Just one day after Highland County Commissioners announced their intentions to withdraw their request for a 12-month extension to implement an $843,000 Rocky Fork Lake grant from the Department of Justice, commissioners were notified that the DOJ had approved the extension request.
Commissioner Gary Abernathy on Thursday told the Times-Gazette, “we’ll have to mull this over.”
“We’ll have a discussion in open session,” he said, “and we’ll express our opinions and get the other commissioners’ thoughts on it, and make a decision very publicly.”
In a press release, the commissioners said they received an email dated 12:02 p.m. Thursday, Sept. 27, informing them that the request for an extension had been approved.
“I don’t think it’s a coincidence that after hearing nothing on questions we have raised, the DOJ suddenly decided to notify us of the extension approval just hours after media reports announced we were withdrawing our request,” Abernathy said in the statement. “This has been the pattern for the past two years, since the grant was originally awarded.”
The Times-Gazette published a story online Wednesday and in print Thursday about the commissioners’ decision to let the grant extension deadline expire.
Abernathy said while the 12-month extension was granted, the revised budget still has not been approved, and open issues from a past site visit still need to be addressed before any funds are released.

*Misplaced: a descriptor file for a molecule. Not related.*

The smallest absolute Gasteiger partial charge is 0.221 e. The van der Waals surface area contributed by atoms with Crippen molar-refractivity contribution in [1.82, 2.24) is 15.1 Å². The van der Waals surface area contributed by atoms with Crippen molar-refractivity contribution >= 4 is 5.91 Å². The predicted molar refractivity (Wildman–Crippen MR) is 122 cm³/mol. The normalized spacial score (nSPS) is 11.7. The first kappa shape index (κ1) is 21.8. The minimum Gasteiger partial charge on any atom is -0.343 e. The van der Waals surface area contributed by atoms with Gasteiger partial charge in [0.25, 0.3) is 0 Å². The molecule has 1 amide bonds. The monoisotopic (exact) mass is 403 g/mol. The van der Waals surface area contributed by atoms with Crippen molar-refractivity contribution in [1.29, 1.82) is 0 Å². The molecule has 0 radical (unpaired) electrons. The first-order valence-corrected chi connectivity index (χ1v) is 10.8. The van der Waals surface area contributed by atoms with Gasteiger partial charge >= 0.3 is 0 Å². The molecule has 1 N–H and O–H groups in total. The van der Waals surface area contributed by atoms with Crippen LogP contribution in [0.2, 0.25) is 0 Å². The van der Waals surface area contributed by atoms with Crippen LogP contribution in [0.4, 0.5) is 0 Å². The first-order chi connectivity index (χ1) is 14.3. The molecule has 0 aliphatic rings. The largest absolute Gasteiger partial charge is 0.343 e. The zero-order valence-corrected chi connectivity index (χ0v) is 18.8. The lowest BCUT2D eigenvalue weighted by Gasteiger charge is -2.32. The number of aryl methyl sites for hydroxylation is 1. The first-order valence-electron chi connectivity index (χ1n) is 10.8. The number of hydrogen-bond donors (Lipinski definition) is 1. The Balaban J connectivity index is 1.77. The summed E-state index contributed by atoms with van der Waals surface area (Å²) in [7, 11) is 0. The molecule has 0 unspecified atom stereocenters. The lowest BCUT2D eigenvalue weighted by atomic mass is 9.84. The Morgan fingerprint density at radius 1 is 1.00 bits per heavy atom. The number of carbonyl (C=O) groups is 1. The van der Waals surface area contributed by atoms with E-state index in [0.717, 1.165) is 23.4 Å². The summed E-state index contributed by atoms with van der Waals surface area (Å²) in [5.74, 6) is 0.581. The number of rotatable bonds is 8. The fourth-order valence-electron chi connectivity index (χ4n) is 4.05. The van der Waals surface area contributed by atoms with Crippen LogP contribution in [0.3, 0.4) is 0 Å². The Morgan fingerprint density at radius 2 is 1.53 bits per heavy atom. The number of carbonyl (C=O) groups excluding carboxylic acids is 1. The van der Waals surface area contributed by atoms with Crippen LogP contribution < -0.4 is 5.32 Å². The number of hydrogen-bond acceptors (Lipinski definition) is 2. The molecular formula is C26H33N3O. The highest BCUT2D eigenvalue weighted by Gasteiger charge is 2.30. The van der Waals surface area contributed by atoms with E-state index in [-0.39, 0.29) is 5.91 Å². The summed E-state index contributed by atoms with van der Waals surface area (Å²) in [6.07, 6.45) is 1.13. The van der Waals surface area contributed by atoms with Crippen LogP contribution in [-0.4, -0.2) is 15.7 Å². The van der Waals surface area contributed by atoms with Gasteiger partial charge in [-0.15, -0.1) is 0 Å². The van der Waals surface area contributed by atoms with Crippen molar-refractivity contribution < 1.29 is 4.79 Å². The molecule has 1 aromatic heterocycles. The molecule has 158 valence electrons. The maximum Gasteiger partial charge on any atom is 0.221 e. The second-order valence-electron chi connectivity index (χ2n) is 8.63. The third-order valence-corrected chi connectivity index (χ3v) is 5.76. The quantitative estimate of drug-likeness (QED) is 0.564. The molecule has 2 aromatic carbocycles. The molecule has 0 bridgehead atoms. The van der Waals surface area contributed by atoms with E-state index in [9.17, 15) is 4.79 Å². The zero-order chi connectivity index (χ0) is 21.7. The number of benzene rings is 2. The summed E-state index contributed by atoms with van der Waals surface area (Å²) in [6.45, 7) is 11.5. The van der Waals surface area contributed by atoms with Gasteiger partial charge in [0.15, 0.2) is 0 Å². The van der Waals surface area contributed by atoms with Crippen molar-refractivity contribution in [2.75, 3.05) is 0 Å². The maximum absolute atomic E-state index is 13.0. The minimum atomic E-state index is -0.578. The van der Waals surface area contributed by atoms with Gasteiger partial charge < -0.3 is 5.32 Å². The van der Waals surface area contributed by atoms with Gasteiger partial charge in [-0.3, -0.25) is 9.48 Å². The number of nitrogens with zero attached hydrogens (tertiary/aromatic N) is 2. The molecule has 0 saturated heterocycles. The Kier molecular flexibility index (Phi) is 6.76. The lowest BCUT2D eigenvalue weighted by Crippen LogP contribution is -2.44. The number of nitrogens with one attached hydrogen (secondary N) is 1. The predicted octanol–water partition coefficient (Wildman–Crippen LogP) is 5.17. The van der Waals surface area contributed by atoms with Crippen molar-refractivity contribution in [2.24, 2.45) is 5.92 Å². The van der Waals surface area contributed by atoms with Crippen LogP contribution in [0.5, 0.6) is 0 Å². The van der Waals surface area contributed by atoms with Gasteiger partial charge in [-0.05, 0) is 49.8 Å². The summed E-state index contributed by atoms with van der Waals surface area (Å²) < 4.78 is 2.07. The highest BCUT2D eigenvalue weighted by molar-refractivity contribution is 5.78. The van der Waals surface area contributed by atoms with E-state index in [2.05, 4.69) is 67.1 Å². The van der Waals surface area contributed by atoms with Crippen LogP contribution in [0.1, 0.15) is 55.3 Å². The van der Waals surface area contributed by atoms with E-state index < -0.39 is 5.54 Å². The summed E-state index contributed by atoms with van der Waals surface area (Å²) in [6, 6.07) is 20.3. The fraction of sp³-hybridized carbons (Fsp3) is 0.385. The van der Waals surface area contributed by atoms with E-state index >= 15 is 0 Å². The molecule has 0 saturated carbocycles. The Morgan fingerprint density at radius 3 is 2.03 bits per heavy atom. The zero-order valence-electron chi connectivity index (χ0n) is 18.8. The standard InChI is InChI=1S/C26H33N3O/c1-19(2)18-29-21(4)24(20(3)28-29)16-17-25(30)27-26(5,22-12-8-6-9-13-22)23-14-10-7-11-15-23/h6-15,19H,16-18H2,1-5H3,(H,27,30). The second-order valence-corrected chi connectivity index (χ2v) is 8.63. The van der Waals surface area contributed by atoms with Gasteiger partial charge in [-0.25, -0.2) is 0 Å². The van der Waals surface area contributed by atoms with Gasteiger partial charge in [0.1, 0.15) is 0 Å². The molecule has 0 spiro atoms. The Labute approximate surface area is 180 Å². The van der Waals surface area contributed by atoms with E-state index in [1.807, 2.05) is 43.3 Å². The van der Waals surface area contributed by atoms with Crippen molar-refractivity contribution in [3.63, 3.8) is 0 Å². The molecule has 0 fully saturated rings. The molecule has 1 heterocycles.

“This extension isn’t like everything is now going forward,” he said. “They made it very clear in the phone conversation we had that they’re not releasing any funds until the budget is approved and the site visit questions are answered.”
All three commissioners at Wednesday’s meeting expressed annoyance with the lack of progress with the Rocky Fork Lake grant, especially Abernathy, who spoke of “all the federal red tape and hoops we would’ve had to jump through for the next 12 months” if an extension were granted.
“This is putting everybody through more months of frustration and misery, or do we say ‘thanks, but no thanks’ and proceed much more quickly with our own plan, which I feel is doing something,” Abernathy said.
At the commissioners’ request, the DOJ agreed to give the county until Wednesday, Oct. 3 to make a final decision on whether or not to proceed with pursuing the grant, or follow their plan announced Wednesday to pursue lake initiatives on crime and blight cleanup under local funding and control.
Commissioners Jeff Duncan, Terry Britton and Abernathy will discuss the issue in open session at their next scheduled meeting Wednesday, Oct. 3 before making a final decision.
“Do we keep putting things on hold and dealing with months of uncertainty, or do we proceed with our local plan?” Abernathy said. “That’s what we have to weigh in on next Wednesday.”
Reach Tim Colliver at 937-402-2571.